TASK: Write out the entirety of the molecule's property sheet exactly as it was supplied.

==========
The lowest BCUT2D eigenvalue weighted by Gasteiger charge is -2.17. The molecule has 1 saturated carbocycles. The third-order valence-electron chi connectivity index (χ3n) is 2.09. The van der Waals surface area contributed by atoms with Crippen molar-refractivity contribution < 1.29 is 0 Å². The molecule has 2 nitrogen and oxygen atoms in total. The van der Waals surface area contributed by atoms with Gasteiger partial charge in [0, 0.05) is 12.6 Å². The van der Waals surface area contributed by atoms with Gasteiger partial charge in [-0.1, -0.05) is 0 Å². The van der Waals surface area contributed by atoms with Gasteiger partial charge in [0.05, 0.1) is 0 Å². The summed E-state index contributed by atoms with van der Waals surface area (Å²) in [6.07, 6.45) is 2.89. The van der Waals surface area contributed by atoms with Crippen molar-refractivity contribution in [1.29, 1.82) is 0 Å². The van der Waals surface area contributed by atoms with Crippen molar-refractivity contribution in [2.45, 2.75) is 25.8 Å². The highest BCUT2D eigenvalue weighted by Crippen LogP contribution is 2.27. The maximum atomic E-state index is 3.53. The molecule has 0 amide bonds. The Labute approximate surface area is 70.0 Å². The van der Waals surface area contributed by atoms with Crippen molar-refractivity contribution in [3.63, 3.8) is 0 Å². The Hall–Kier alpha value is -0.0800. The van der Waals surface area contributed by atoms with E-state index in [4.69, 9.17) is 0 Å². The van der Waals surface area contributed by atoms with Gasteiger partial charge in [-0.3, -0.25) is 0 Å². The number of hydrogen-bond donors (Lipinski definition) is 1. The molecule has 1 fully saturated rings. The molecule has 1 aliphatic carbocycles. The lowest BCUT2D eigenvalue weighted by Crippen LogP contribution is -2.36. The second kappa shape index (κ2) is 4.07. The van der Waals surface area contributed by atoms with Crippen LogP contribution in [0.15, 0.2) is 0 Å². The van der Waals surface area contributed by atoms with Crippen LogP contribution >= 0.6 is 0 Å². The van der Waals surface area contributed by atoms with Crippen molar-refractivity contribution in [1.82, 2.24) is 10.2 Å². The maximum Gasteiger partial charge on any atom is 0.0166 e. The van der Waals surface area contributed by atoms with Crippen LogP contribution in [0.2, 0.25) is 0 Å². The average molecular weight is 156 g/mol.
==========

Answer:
The lowest BCUT2D eigenvalue weighted by Gasteiger charge is -2.17. The molecule has 1 saturated carbocycles. The third-order valence-electron chi connectivity index (χ3n) is 2.09. The van der Waals surface area contributed by atoms with Crippen molar-refractivity contribution < 1.29 is 0 Å². The molecule has 2 nitrogen and oxygen atoms in total. The van der Waals surface area contributed by atoms with Gasteiger partial charge in [0, 0.05) is 12.6 Å². The van der Waals surface area contributed by atoms with Gasteiger partial charge in [-0.1, -0.05) is 0 Å². The van der Waals surface area contributed by atoms with Gasteiger partial charge in [0.05, 0.1) is 0 Å². The summed E-state index contributed by atoms with van der Waals surface area (Å²) in [6.07, 6.45) is 2.89. The van der Waals surface area contributed by atoms with Crippen molar-refractivity contribution in [1.29, 1.82) is 0 Å². The van der Waals surface area contributed by atoms with Crippen molar-refractivity contribution in [2.45, 2.75) is 25.8 Å². The highest BCUT2D eigenvalue weighted by Crippen LogP contribution is 2.27. The maximum atomic E-state index is 3.53. The molecule has 0 amide bonds. The Labute approximate surface area is 70.0 Å². The van der Waals surface area contributed by atoms with Crippen molar-refractivity contribution in [3.63, 3.8) is 0 Å². The Hall–Kier alpha value is -0.0800. The van der Waals surface area contributed by atoms with E-state index in [4.69, 9.17) is 0 Å². The van der Waals surface area contributed by atoms with Gasteiger partial charge in [-0.3, -0.25) is 0 Å². The number of hydrogen-bond donors (Lipinski definition) is 1. The molecule has 1 fully saturated rings. The molecule has 1 aliphatic carbocycles. The lowest BCUT2D eigenvalue weighted by Crippen LogP contribution is -2.36. The second kappa shape index (κ2) is 4.07. The van der Waals surface area contributed by atoms with Crippen LogP contribution in [0.15, 0.2) is 0 Å². The van der Waals surface area contributed by atoms with Crippen LogP contribution >= 0.6 is 0 Å². The van der Waals surface area contributed by atoms with Crippen molar-refractivity contribution in [1.82, 2.24) is 10.2 Å². The maximum Gasteiger partial charge on any atom is 0.0166 e. The van der Waals surface area contributed by atoms with Crippen LogP contribution in [0.2, 0.25) is 0 Å². The average molecular weight is 156 g/mol.